Help for Hurricane Harvey victim

By on August 30, 2017

The heartbreaking media images of thousands of flooded residents in Texas continued to multiply since Harvey hit late Friday as a Category 4 hurricane.

Glenn Grove, a former Lititz resident who lives in Humble, Texas, near Lake Houston, said TV and newspaper pictures captured what’s going on in his own backyard.

Living in an area essentially made up of four developments, flood waters enveloped the roads in every direction. Grove measured close to 40 inches of rain on his property by Tuesday afternoon.

Though his home was spared serious damage and he didn’t lose power –  he purchased an $11,000 full-home generator following Hurricane Ike in 2008 after living 13 days without power – he’s been a prisoner in his home for five days.

“The helicopters have been been flying and you can hear the boats. The most frustrating thing is that there’s so much flooding all over town you can’t go help anybody,” Grove said. “We can’t get out of the neighborhood.”

He was able to help out his elderly widow neighbor, bringing her to his home after stopping by her residence the day the storm hit.

“She had no idea there was a storm coming,” he said. “Eighty-five years old living alone in a 4,500-square-foot home and she is diabetic but has no family here.”

He’s seen his share of storms since moving there in 1988, “but none as widespread with significantly higher amounts of rain.”

Grove, a former commercial insurance underwriter, noted a very high percentage of people in his area do not have insurance, himself included, because they’re not in a flood plain.

But the storm has lingered off the coast, dropping heavy rain as a tropical storm. The Consumer Federation of America expects flood damage alone from the storm to cost at least $35 billion, about what Katrina cost. But in that 2005 hurricane about half of flooded homes were covered by flood insurance.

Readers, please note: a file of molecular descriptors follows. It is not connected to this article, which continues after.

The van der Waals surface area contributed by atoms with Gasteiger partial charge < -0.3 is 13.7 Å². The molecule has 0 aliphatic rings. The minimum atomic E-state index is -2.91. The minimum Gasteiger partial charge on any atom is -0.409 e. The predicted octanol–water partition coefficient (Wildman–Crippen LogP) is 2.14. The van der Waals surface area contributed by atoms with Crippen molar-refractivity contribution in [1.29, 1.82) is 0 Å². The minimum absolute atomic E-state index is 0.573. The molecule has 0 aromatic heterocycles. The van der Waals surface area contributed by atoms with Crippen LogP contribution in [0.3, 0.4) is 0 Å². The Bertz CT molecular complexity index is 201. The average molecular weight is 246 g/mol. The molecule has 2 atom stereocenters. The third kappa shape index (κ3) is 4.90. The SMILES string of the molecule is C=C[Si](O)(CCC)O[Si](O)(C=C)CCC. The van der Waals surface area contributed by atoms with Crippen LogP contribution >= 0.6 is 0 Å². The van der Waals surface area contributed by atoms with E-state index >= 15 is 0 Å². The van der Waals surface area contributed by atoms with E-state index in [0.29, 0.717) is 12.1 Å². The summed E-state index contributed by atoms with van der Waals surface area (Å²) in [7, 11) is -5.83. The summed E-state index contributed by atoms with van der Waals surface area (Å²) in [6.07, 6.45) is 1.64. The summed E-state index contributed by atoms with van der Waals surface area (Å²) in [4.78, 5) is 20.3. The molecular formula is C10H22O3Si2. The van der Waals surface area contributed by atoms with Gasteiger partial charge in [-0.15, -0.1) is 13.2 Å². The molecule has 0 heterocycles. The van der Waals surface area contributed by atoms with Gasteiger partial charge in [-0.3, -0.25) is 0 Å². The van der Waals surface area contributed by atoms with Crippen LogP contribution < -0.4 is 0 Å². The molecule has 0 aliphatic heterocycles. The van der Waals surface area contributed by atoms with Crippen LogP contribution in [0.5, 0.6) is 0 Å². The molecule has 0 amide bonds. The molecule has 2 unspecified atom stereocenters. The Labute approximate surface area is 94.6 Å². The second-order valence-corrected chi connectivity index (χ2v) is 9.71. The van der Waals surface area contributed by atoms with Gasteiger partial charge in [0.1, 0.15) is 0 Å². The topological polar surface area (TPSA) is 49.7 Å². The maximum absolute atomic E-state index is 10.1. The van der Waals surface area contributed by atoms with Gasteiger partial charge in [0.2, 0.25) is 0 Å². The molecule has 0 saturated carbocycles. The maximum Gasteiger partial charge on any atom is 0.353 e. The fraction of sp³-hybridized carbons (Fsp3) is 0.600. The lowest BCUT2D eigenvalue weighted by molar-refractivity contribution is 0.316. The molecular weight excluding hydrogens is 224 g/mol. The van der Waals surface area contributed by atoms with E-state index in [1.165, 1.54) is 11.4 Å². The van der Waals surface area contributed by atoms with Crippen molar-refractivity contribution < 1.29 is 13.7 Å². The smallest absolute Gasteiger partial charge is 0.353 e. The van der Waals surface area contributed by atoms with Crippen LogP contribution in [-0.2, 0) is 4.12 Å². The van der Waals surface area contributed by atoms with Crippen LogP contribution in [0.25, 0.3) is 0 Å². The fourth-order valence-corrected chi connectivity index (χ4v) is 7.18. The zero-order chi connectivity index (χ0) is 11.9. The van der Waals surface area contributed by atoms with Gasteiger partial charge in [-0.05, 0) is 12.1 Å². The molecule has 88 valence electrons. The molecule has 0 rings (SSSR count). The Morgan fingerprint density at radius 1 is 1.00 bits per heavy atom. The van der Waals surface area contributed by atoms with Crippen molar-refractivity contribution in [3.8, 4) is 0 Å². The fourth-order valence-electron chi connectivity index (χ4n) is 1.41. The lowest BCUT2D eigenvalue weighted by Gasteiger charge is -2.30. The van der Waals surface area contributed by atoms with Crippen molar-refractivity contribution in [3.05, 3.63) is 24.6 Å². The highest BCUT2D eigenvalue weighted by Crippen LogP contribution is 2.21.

A Lititz volunteer group left for Texas  to help out some those victims who have no insurance.

A Mennonite Disaster Service (MDS)  team is scheduled to arrive there headed by Kevin King,  MDS executive director.

 

King will be in Texas today, then come back and figure out the best way to use MDS resources . To learn more about how to support the MDS effort, go to mds.mennonite.net.

The Red Cross is mobilizing hundreds of trained disaster relief workers, truckloads of kitchen supplies, as well as tens of thousands of ready-to-eat meals to support this response effort. Trailers full of shelter supplies including cots and blankets &tstr; enough to support more than 20,000 people &tstr; are scheduled to arrive in Texas.

“The Central Pennsylvania Region has so far sent or assigned 10 volunteers to areas that will potentially be affected by Hurricane Harvey. We’re thankful for the dedication of volunteers who are willing to help those in need,” said Kim Maiolo, Central Pennsylvania Region director of communications.

The Red Cross depends on financial donations to be able to provide disaster relief immediately. Help people affected by Hurricane Harvey by visiting redcross.org, calling 1-800-RED CROSS, or texting the word HARVEY to 90999 to make a $10 donation.

Patrick Burns is a staff writer for the Lititz Record Express. He welcomes your questions and comments and can be reached at pburns.eph@lnpnews.com or at 721-4455.

 

 

 

 

 

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